When Rajan Yadav heard Indian Prime Minister Narendra Modi announce a nationwide lockdown on 24 March to halt the spread of Covid-19, little did he know that his life was about to change forever.
He was in India’s financial capital, Mumbai, where thousands arrive every day from all parts of the country to realise their dreams.
His story is no different.
Rajan came to Mumbai more than a decade ago with his wife, Sanju. He worked in factories while she took care of their 11-year-old son, Nitin, and six-year-old daughter, Nandini.
They took a gamble in 2017 when they bought a tuk-tuk with a bank loan. The vehicle-for-hire brought more money for the couple and they were able to put their children in an English-medium school, which many Indian parents consider necessary for a bright future.
But just two years later, Rajan was staring at the same auto with his wife and daughter’s bodies lying next to it.
Rajan blames the tragedy on his decision to leave the city in May. But he really didn’t have much of a choice.
The family had used up most of its savings to pay rent, repay the loan and buy groceries in March and April. They were hoping that the city would reopen in May, but the lockdown was extended again.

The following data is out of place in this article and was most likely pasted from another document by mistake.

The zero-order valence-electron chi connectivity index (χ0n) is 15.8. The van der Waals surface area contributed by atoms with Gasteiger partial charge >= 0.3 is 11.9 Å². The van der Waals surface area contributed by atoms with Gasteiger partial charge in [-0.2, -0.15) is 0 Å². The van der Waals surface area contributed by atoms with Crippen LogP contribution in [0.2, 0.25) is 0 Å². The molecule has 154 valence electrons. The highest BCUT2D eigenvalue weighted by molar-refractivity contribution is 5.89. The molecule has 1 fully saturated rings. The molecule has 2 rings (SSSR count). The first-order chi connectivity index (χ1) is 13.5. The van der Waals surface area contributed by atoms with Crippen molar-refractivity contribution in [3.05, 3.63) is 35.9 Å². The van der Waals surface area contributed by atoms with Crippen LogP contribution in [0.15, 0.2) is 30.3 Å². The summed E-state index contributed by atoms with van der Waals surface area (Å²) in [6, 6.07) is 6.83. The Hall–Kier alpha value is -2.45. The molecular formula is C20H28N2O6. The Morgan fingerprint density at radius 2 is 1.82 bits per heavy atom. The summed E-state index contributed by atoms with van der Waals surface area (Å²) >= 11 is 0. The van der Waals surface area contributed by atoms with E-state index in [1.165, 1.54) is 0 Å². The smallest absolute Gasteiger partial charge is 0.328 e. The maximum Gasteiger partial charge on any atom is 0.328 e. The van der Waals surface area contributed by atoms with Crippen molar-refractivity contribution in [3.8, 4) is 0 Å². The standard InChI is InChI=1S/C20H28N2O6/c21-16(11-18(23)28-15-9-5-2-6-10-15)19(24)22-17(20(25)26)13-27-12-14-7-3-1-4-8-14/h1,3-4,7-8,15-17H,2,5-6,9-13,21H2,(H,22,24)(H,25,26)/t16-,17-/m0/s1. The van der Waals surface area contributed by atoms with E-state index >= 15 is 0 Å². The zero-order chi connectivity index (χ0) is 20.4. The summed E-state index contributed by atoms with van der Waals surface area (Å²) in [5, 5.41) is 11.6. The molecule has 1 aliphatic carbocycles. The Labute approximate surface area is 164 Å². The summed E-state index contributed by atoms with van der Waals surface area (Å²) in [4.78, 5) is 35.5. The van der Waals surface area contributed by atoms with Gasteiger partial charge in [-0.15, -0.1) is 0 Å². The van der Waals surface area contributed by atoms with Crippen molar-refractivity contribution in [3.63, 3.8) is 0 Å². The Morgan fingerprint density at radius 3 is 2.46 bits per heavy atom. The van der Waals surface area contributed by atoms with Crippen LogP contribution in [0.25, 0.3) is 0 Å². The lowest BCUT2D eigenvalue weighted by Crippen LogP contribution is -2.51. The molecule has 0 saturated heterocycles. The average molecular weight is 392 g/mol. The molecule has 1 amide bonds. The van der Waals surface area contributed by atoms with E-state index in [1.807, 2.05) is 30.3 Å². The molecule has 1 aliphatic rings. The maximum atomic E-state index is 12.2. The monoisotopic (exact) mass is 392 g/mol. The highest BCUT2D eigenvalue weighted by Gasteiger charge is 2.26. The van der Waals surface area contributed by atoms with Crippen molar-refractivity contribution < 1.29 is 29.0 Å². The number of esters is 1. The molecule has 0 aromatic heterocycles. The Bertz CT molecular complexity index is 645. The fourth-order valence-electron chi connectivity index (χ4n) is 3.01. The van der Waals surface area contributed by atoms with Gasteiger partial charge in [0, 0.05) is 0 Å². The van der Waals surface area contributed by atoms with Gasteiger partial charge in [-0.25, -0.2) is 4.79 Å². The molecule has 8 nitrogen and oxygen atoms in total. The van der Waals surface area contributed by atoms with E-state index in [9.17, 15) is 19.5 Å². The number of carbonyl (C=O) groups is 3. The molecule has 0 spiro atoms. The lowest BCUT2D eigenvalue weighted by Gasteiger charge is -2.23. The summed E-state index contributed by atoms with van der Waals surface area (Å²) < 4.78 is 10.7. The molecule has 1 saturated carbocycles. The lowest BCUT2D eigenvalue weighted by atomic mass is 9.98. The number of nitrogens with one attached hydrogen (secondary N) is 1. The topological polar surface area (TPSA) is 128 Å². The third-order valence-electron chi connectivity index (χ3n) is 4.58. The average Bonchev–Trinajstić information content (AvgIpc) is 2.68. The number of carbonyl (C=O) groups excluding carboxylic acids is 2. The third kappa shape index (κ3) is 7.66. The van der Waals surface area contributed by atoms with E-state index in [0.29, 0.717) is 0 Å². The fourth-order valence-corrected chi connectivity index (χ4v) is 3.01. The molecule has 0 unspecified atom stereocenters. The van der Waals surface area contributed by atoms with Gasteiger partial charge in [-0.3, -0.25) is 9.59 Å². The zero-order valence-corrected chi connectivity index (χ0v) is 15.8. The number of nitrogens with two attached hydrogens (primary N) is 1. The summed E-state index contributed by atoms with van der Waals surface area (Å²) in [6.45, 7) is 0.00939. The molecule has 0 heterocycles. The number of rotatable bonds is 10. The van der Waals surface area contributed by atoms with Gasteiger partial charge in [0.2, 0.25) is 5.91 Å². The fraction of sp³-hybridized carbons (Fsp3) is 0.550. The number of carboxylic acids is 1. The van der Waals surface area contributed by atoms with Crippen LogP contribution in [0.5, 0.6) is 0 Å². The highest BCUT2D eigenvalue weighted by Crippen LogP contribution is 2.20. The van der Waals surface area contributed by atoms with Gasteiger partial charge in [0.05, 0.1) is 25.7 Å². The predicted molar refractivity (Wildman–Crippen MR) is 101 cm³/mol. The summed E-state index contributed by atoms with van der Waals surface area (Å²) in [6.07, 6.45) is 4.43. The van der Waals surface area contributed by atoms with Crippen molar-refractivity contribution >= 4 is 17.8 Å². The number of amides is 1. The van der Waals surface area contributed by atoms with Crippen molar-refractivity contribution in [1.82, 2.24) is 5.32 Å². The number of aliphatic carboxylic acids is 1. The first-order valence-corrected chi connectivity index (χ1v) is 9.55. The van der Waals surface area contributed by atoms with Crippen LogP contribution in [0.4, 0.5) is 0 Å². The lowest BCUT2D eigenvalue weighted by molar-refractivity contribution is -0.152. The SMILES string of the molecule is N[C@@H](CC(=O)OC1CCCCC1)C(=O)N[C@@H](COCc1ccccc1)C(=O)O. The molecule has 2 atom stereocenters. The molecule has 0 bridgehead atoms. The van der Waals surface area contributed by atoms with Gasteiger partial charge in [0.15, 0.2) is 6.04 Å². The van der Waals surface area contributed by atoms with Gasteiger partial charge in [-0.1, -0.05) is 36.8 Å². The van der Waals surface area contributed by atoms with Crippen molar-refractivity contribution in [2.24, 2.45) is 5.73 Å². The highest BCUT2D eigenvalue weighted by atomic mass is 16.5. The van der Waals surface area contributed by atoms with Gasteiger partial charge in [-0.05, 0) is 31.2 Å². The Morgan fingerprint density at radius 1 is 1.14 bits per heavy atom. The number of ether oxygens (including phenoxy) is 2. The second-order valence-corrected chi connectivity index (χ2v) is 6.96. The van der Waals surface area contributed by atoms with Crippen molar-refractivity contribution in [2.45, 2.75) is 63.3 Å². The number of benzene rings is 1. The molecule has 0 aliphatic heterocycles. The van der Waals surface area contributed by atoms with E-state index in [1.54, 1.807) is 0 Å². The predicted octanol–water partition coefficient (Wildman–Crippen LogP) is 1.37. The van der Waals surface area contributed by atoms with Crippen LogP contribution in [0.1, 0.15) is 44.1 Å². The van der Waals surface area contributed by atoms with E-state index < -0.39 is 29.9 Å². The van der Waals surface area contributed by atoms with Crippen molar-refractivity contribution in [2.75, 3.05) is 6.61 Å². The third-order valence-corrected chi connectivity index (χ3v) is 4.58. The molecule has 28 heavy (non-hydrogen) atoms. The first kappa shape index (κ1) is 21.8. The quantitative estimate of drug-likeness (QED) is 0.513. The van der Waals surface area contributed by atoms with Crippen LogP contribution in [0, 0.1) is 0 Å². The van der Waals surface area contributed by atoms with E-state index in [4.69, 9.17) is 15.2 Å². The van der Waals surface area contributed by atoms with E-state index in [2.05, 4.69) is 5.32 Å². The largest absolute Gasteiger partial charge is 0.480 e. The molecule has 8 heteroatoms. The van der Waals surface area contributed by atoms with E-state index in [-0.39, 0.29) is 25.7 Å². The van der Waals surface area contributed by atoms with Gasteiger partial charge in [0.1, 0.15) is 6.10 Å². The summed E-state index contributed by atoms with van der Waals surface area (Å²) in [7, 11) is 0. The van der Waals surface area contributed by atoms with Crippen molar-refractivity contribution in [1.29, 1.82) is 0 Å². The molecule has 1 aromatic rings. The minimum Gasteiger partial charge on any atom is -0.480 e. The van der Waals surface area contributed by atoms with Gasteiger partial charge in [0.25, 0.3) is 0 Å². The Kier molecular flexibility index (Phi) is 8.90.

Out of money and options, they decided to go back to their village in Jaunpur district in Uttar Pradesh state. They applied for tickets on the special trains that were being run for migrants, but had no luck for a week.
Desperate and exhausted, they decided to undertake the 1,500-km long journey in their tuk-tuk. The family of four left Mumbai on 9 May.
Three days later, just 300km (124 miles) before their destination, a truck rammed into the tuk-tuk from behind, killing Sanju and Nandini on the spot.
Rajan’s is not an isolated story – dozens of migrant workers died while trying to flee the very cities they had helped build and run during India’s unprecedented and grinding lockdown.
Migrant workers had little choice after the restrictions cut off their income and ate into their savings. In the absence of transport, men, women and children were forced to begin arduous journeys back to their villages – walking, cycling or hitching rides on tuk-tuks, lorries, water tankers and even milk vans.
While doctors were fighting against Covid-19 inside hospitals, another battle for survival was being fought on the streets and highways of India.
Images of families, some with toddlers and pregnant women in tow, trying to flee cities are hard to forget.
During a reporting assignment, I met a family of five, including three children, leaving Delhi. They had a rickety bicycle for transport and the children were visibly struggling to bear the punishing May heat.
Rajan’s decision to leave Mumbai was also rooted in his fears that his family might go hungry. They had packed enough food when they left Mumbai. He remembers that his wife had told the children that they were taking a road trip.